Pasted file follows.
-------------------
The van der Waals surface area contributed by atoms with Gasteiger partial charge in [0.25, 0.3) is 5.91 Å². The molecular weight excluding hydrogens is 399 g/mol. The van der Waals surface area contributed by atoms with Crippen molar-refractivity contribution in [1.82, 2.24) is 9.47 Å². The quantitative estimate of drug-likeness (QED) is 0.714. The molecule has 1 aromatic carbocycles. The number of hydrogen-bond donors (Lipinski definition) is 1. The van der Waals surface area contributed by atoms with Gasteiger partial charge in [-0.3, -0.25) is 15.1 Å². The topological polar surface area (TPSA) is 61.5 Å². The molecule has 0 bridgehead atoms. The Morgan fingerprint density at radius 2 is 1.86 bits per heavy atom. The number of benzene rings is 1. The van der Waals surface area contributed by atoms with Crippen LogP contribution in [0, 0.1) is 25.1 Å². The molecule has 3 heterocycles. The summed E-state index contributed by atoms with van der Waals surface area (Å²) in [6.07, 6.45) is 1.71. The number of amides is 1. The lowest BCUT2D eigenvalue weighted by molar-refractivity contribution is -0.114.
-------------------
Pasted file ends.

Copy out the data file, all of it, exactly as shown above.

The van der Waals surface area contributed by atoms with Gasteiger partial charge in [0.25, 0.3) is 5.91 Å². The molecular weight excluding hydrogens is 399 g/mol. The van der Waals surface area contributed by atoms with Crippen molar-refractivity contribution in [1.82, 2.24) is 9.47 Å². The quantitative estimate of drug-likeness (QED) is 0.714. The molecule has 1 aromatic carbocycles. The number of hydrogen-bond donors (Lipinski definition) is 1. The van der Waals surface area contributed by atoms with Gasteiger partial charge in [-0.3, -0.25) is 15.1 Å². The topological polar surface area (TPSA) is 61.5 Å². The molecule has 0 bridgehead atoms. The Morgan fingerprint density at radius 2 is 1.86 bits per heavy atom. The number of benzene rings is 1. The van der Waals surface area contributed by atoms with Crippen LogP contribution in [0, 0.1) is 25.1 Å². The molecule has 3 heterocycles. The summed E-state index contributed by atoms with van der Waals surface area (Å²) in [6.07, 6.45) is 1.71. The number of amides is 1. The lowest BCUT2D eigenvalue weighted by molar-refractivity contribution is -0.114.